Spoils from a cow party

Spoils from a cow party

A few months back, I got roped into joining in on a co-op purchase of a whole cow that was estimated to come in at around 600 pounds. It was grass fed, organically raised, and was to be humanely butchered, packaged, and frozen. I made an initial $200 deposit, and this morning I paid the $290.50 balance at what was billed as a “Cow Party”.

Thirteen of the “partners” got together at 11:30am to draw lots to form a line to take turns choosing individual cuts from the cow. Though it was just one entire cow, the butcher threw in some additional tongues, testicles, and other additional offal for us to select from as well.

Here’s what was included in my 18 turns:
1.2 lb New York steak, bone in
1.0 lb New York steak, bone in
1.2 New York steak, bone in
1.4 lb Ribeye, bone in
0.5 lb top sirloin steak
0.5 lb top sirloin steak
2.4 lb bottom round roast
2.5 lb beef tritip large
0.4 lb top sirloin steak
1.9 lb beef short ribs
1.1 lb stew beef
1.1 lb stew beef
1.1 lb stew beef
1.2 lb beef cheek
1.4 lb beef oxtails
0.9 lb beef oxtails
1.4 lb beef testicles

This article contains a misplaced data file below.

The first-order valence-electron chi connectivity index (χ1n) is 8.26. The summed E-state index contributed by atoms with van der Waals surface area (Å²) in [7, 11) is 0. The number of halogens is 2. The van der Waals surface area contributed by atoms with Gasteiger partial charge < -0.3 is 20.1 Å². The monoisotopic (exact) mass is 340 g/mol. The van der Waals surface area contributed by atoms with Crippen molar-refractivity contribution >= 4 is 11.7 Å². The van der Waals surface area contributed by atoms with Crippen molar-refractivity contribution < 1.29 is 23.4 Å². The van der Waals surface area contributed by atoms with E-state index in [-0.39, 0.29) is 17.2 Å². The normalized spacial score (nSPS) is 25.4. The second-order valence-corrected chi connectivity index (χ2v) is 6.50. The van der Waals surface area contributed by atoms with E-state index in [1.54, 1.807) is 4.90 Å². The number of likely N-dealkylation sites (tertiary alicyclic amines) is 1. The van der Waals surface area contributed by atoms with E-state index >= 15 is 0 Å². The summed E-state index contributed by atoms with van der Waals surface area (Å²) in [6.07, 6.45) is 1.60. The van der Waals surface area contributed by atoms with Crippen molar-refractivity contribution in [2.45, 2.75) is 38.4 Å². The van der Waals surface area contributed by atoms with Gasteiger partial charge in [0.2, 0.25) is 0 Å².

1.3 lb beef fat

Everyone also went home with an additional box of ground beef. Mine contained 16 packages of 1lb each of ground meat as well as 2.2lbs of beef ground with heart and 0.9lbs of beef ground with liver.

This comes out to 41.6 pounds of meat in all and price of roughly $11.78 per pound.

Sadly I missed out on some nice shoulder cuts, some tongue, and I had tried to get some tripe instead of the testicles, but alas, there were apparently other menudo fans in our group.

My freezer is chock full of some serious meat for a while. Most of the cuts are fairly straightforward and I’ve already got a good idea of what I’m going to do with them. I will have to take a peek at what I ought to do for the Rocky Mountain Oysters. I’m leaning toward turning them into some delicious tacos, but I’ll take any suggestions from those who’ve done other variations before.

I do want to make an inventory of the price per pound for individual cuts versus typical markets to see how the pricing works out, as I suspect that some likely did better than others within the “lottery” system this set up. The tough part will be finding local markets that purvey this high a quality of meat for a reasonable comparison.